When Aberdeen fans think back on the 2020-21 season they will ponder just what went wrong?
That question is going to be a tough one to answer but we’ll try our best. Pinpointing where it started to go wrong, however, is there in black and white.
When Lewis Ferguson fired home an injury time equaliser from the penalty spot at the end of a thrilling 3-3 draw against Celtic at Pittodrie on October 25 the feeling was that this Dons team had the ingredients needed to go and do something special this season.
The result kept Aberdeen within three points of the second-placed Hoops and a point behind Hibernian, who had played a game more than the Dons’ 11 matches.
Coming a week before the semi-final of the 2020 Scottish Cup semi-final, which had been delayed due to Covid, Aberdeen fans were daring to dream their side could go one better and beat Celtic at Hampden a week later and end their dominance of Scottish football.
That dream turned sour at the national stadium a week later as Celtic cruised to a 2-0 victory as they booked their place in a final against Hearts which they would ultimately go on to win and record a quadruple treble.
For Celtic, history beckoned. For Aberdeen it was an eighth consecutive Hampden loss to the Hoops stretching back to 1992 and the loss of Marley Watkins to a hamstring injury which ended his brief but impressive loan at Pittodrie had, in hindsight, a huge impact.
The arrival of Watkins from Bristol City as a striker raised a few eyebrows among those who had worked with him as few regarded him as an old fashioned number nine.
But what Watkins did offer was boundless energy, clever link-up play and a serious creative threat in the final third.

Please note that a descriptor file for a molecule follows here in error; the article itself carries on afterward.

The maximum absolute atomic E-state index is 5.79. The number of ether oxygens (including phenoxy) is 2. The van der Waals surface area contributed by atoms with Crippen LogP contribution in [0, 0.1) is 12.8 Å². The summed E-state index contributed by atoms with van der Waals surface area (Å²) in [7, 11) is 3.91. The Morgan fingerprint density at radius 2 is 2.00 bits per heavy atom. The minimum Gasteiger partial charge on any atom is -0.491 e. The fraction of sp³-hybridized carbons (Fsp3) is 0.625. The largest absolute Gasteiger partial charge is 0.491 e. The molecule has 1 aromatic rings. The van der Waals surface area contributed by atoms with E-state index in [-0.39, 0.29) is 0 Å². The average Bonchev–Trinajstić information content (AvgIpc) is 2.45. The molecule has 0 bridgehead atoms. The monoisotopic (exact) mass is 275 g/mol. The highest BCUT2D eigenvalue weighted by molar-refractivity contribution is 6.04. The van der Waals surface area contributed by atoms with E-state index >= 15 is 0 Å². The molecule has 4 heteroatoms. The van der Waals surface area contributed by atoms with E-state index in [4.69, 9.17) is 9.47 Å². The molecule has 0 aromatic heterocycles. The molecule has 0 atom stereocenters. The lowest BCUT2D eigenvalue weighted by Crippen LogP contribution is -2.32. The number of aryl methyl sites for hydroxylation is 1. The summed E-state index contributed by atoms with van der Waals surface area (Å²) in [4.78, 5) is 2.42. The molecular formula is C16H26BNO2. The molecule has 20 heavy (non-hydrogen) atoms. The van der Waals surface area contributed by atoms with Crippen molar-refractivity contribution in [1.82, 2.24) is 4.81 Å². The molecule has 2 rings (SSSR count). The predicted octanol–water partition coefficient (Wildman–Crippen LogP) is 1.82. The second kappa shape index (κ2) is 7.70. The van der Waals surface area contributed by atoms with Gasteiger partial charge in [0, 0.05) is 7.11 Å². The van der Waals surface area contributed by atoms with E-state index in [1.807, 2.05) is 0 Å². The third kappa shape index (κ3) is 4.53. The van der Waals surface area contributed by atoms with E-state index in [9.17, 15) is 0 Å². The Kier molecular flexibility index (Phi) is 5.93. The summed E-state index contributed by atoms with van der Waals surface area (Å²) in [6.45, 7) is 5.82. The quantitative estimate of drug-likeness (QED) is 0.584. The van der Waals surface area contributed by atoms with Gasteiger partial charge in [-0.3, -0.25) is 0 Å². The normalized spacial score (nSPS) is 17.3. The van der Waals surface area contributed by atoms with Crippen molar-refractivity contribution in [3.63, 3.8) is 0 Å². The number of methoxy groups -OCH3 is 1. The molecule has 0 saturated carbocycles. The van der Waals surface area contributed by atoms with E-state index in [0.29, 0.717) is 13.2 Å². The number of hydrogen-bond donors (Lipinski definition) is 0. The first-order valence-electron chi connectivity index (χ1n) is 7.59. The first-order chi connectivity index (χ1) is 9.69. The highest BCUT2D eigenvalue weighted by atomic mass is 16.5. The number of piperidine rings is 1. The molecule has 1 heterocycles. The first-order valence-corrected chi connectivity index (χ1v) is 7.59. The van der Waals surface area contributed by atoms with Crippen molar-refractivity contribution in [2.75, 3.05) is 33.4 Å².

He had slotted in perfectly into the McInnes team and was a key cog in some of Aberdeen’s best attacking play in seasons. The irony that no fans were able to watch it in person was not lost on this writer.
Aberdeen beat Hibs at Pittodrie comfortably in their first game after the semi-final but the attacking thrust of September and October slowly began to wane and by the time 2021 came round the Dons were in need of fresh impetus.
Scott Wright, who had missed most all of December, made his return in the goalless draw with Dundee United on January 2 but he would not be back in the red of Aberdeen for long.
A month later he would be wearing the blue of Rangers after moving to Ibrox while Sam Cosgrove was sold to Birmingham City, Watkins returned to Bristol, Bruce Anderson joined Hamilton Accies on loan and Curtis Main left to join Shrewsbury Town.
Their departure left Ryan Hedges, who had been so influential in tandem with Wright and Watkins, as the main creative outlet and with three new loan strikers on board in Fraser Hornby, Callum Hendry and Florian Kamberi, the Dons were in the middle of a mid-season revamp.
The loss of Hedges the day after the transfer window closed in a home loss to Livingston on February 2 had plunged Aberdeen deep into the mire.
On reflection, McInnes has to take action. His side had lost all momentum and cutting edge and the run of one goal in 10 games from January to March ultimately brought the manager’s eight years at Pittodrie to an end.
McInnes has admitted a parting of the ways was coming at the end of the campaign whatever the outcome but his departure felt like the end of an era in more ways than one.
The arrival of Stephen Glass as his successor must be the winner of the least surprising development of the season.
It’s wrong to say it was an open secret but given the club’s strategic partnership with Atlanta United, Glass’ links with the Dons and the fact he and chairman Dave Cormack knew each other, fans and media all put two and two together to come up with four in the management hunt and we were all right.
Glass’ return to Pittodrie is very much in its infancy and it would be harsh in the extreme to make any judgement or prediction based on his six games in charge.
But finding that special recipe in the final third will be the key to the Dons not only getting back to showing the potential they had three months into this season but actually realising it.